In Huntsville, Utah lives a Vietnam veteran, JR Johansen. Traumatized by what he experienced overseas, he told KSL-TV he began painting as a sort of therapy. “I came back from my military service in Vietnam and it was pretty tough,” Johansen told the outlet. “I spoke with a therapist and they asked me what I liked doing, if I had any hobbies, and I said, ‘I like to paint.'”
Because of that, Johansen began painting and five years ago, he decided to paint missionaries who passed away. “I’m honored. I think I’m alive today because of painting portraits of the missionaries. I believe in service and service has kept me alive. This brings such joy to me to know that families appreciate it so much.”
As of now, JR Johansen has painted 125 portraits. Every year, he has a type of reunion with families of the people he’s painted. Just last weekend in Huntsville he held a gathering for a group of people who have lost missionaries. The missionaries all served for The Church of Jesus Christ of Latter-day Saints who died during their service.
A gathering attendee, Derrick Jack, lost a brother who was a missionary. Standing next to a portrait of him, he talked to KSL-TV. “I love how JR has honored my brother,” said Jack. “He painted him truer than life, bigger than life.”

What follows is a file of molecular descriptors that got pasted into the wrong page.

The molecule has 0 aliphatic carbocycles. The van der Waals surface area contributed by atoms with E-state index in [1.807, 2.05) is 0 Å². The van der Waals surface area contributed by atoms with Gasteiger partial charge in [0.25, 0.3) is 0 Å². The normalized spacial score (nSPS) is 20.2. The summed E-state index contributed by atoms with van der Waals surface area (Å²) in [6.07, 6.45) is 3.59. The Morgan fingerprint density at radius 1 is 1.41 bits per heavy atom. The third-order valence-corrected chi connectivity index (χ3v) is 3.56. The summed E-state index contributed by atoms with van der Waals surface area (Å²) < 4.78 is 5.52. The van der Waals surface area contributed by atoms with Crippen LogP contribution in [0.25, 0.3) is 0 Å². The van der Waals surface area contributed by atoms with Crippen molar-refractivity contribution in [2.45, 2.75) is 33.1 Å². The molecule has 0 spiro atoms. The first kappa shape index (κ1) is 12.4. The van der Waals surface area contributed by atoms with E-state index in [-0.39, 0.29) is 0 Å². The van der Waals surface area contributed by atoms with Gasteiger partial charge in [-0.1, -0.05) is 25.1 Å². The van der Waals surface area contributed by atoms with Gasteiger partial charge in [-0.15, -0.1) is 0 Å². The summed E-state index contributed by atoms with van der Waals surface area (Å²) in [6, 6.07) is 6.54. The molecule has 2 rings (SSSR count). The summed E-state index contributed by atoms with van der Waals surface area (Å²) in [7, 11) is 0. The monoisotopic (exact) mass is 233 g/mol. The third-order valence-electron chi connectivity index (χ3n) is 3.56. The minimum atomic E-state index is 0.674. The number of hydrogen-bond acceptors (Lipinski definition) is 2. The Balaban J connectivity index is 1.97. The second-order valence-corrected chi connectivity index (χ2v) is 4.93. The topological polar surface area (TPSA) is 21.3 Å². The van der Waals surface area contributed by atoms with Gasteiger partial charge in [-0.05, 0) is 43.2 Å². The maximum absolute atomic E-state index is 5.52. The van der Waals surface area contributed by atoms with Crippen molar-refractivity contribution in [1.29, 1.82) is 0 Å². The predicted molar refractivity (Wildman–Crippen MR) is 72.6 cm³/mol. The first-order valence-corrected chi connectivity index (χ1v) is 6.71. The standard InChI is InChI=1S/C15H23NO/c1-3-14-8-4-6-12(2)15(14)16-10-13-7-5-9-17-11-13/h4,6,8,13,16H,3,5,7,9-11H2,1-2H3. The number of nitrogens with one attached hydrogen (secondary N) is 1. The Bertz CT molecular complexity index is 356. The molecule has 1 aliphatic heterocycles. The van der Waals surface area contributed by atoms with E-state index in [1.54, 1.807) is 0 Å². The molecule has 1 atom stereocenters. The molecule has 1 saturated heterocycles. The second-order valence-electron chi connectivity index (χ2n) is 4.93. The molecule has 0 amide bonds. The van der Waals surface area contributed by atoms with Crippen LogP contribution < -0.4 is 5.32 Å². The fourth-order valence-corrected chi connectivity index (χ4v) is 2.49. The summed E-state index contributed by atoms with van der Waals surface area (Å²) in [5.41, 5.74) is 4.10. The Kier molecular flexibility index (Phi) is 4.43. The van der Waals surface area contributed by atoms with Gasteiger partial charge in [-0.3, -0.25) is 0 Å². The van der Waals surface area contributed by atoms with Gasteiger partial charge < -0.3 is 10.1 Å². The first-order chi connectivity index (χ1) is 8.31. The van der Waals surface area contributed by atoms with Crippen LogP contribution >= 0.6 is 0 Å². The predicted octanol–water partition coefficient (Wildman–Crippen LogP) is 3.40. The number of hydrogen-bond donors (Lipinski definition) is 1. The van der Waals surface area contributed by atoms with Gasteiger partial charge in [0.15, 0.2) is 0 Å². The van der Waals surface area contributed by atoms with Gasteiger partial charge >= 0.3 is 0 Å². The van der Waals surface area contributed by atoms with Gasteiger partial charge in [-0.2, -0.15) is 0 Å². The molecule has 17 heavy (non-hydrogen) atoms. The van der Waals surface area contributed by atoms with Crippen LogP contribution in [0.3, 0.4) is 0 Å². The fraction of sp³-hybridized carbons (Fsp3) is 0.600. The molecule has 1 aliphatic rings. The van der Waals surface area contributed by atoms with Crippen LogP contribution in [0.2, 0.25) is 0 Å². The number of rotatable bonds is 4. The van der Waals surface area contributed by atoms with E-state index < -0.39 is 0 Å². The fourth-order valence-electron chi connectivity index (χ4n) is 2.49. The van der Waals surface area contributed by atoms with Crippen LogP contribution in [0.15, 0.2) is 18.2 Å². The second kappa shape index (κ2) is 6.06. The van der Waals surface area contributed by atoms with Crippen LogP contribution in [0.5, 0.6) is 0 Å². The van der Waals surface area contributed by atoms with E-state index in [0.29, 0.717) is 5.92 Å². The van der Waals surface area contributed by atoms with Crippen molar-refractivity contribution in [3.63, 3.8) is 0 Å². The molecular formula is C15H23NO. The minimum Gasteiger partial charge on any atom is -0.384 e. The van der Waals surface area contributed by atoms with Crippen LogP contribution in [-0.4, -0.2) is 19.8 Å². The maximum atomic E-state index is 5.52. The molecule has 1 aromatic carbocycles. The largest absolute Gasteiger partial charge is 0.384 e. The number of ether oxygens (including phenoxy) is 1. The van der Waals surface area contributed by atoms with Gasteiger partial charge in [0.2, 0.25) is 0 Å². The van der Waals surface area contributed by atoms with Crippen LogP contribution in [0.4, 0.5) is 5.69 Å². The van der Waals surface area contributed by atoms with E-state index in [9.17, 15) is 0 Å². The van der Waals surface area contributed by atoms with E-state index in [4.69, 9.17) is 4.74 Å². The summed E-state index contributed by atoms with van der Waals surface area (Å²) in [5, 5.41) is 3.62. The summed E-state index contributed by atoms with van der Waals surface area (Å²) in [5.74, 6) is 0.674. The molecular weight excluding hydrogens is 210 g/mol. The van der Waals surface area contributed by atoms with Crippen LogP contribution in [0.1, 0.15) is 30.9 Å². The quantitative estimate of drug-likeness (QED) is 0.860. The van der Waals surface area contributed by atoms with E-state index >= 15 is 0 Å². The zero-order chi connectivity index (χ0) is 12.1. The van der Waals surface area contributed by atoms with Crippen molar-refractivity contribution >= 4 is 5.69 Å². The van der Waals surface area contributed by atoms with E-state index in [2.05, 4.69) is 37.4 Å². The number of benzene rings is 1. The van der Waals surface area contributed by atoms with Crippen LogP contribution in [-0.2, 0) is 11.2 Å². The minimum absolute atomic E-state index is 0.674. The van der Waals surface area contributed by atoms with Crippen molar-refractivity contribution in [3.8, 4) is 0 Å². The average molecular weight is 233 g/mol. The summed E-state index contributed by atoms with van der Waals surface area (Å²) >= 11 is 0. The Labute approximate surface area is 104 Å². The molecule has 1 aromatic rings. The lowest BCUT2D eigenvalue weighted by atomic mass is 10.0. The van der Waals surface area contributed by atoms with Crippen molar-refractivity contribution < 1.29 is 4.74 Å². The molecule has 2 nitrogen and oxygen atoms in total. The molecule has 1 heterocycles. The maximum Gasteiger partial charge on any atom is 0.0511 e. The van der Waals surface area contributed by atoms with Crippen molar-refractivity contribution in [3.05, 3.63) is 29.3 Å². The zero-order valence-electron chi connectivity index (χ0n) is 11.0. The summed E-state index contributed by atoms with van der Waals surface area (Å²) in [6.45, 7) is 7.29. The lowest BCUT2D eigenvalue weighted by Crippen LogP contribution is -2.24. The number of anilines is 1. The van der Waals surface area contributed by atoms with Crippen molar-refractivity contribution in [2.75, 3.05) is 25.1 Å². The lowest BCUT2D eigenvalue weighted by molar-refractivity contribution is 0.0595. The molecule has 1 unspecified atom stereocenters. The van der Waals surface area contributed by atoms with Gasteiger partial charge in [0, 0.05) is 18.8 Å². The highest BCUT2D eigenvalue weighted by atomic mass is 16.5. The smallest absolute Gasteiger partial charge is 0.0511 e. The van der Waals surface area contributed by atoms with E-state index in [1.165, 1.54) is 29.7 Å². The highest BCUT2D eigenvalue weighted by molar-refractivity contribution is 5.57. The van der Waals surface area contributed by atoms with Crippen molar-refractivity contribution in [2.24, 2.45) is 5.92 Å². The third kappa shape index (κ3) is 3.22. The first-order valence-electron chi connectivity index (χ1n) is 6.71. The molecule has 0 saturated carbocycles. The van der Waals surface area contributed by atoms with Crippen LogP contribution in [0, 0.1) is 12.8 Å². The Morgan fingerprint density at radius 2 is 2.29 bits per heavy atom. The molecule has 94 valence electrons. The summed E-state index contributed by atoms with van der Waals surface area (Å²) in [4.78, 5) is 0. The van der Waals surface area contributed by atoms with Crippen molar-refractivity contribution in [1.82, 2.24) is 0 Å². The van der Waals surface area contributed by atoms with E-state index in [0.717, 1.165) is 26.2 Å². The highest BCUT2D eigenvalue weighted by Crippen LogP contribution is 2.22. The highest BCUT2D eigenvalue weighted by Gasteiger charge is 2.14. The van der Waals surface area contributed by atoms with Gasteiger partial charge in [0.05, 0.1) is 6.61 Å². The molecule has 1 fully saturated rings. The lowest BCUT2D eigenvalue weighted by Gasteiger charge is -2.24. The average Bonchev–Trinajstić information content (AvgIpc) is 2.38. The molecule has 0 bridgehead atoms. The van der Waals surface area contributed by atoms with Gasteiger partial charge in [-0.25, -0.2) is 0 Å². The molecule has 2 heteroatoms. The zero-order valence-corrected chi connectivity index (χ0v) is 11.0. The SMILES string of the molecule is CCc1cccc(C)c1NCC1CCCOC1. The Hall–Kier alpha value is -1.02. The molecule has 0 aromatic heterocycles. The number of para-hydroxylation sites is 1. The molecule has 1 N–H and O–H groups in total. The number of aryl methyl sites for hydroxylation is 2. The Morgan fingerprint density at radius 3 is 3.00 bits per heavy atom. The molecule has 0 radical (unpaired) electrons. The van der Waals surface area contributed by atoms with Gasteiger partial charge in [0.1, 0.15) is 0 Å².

Johansen dubbed his project “Angels Among Us.” If you have any names or families for him, he says you can reach out via Facebook.
Local Minnesota Man Draws Attention to Veteran Suicide with 100-Mile Journey
Besides the emotional toil veterans endure, a huge problem among them is suicide. Knowing this, a local Minnesota man went on a 100-mile journey across the state to raise veteran suicide awareness.
Caleb Wedger is the person in question and surprisingly, despises running. Nonetheless, he (mostly) ran 100 miles through Minnesota to draw attention to the roughly 100 veterans who commit suicide each year in the state. Speaking to KARE 11, he talked about his state-wide trek.
“I took one little 20-minute nap. I sat down a few times to eat something. But other than that, we’ve pretty much been going,” he said near the end of the trip. “We were able to run a lot of the first 50 [miles], but now my legs are so torn up that we’re shuffling our way to the end.”
A veteran himself, Wedger knows all too well how serious an issue this is. He began the journey last Friday along the Hardwood Creek Trail and did a 100-mile round-trip run/walk back by Saturday.
Calling the effort “100 Too Many,” he raised $17,000 for the Freedom Fishing Foundation.